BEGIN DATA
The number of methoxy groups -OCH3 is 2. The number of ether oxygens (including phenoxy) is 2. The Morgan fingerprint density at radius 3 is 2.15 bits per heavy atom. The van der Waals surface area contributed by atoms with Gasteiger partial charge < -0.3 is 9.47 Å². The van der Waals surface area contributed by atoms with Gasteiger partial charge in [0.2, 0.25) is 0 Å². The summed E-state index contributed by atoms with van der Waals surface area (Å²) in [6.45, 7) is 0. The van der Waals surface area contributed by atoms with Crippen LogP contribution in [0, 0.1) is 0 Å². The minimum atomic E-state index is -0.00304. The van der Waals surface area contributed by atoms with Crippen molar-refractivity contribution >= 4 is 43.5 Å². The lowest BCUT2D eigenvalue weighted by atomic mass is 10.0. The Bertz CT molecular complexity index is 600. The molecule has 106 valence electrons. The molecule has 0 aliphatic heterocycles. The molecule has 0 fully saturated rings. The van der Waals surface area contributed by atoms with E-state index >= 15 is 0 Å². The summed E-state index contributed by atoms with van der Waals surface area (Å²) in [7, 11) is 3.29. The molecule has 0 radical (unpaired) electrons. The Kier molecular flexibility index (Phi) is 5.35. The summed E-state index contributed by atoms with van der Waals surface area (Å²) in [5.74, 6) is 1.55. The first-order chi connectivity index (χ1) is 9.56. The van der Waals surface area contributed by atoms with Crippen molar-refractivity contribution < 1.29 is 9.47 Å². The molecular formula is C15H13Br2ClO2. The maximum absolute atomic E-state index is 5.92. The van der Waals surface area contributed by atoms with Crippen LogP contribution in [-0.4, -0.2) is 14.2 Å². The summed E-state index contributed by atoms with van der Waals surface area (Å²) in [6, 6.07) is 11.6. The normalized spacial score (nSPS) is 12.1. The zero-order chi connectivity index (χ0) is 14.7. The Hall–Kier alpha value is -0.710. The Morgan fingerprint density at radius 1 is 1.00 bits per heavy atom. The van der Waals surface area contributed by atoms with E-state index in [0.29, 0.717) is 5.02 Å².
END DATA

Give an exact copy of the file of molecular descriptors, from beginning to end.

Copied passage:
The number of methoxy groups -OCH3 is 2. The number of ether oxygens (including phenoxy) is 2. The Morgan fingerprint density at radius 3 is 2.15 bits per heavy atom. The van der Waals surface area contributed by atoms with Gasteiger partial charge < -0.3 is 9.47 Å². The van der Waals surface area contributed by atoms with Gasteiger partial charge in [0.2, 0.25) is 0 Å². The summed E-state index contributed by atoms with van der Waals surface area (Å²) in [6.45, 7) is 0. The van der Waals surface area contributed by atoms with Crippen LogP contribution in [0, 0.1) is 0 Å². The minimum atomic E-state index is -0.00304. The van der Waals surface area contributed by atoms with Crippen molar-refractivity contribution >= 4 is 43.5 Å². The lowest BCUT2D eigenvalue weighted by atomic mass is 10.0. The Bertz CT molecular complexity index is 600. The molecule has 106 valence electrons. The molecule has 0 aliphatic heterocycles. The molecule has 0 fully saturated rings. The van der Waals surface area contributed by atoms with E-state index >= 15 is 0 Å². The summed E-state index contributed by atoms with van der Waals surface area (Å²) in [7, 11) is 3.29. The molecule has 0 radical (unpaired) electrons. The Kier molecular flexibility index (Phi) is 5.35. The summed E-state index contributed by atoms with van der Waals surface area (Å²) in [5.74, 6) is 1.55. The first-order chi connectivity index (χ1) is 9.56. The van der Waals surface area contributed by atoms with Crippen molar-refractivity contribution < 1.29 is 9.47 Å². The molecular formula is C15H13Br2ClO2. The maximum absolute atomic E-state index is 5.92. The van der Waals surface area contributed by atoms with Crippen LogP contribution in [-0.4, -0.2) is 14.2 Å². The summed E-state index contributed by atoms with van der Waals surface area (Å²) in [6, 6.07) is 11.6. The normalized spacial score (nSPS) is 12.1. The zero-order chi connectivity index (χ0) is 14.7. The Hall–Kier alpha value is -0.710. The Morgan fingerprint density at radius 1 is 1.00 bits per heavy atom. The van der Waals surface area contributed by atoms with E-state index in [0.29, 0.717) is 5.02 Å².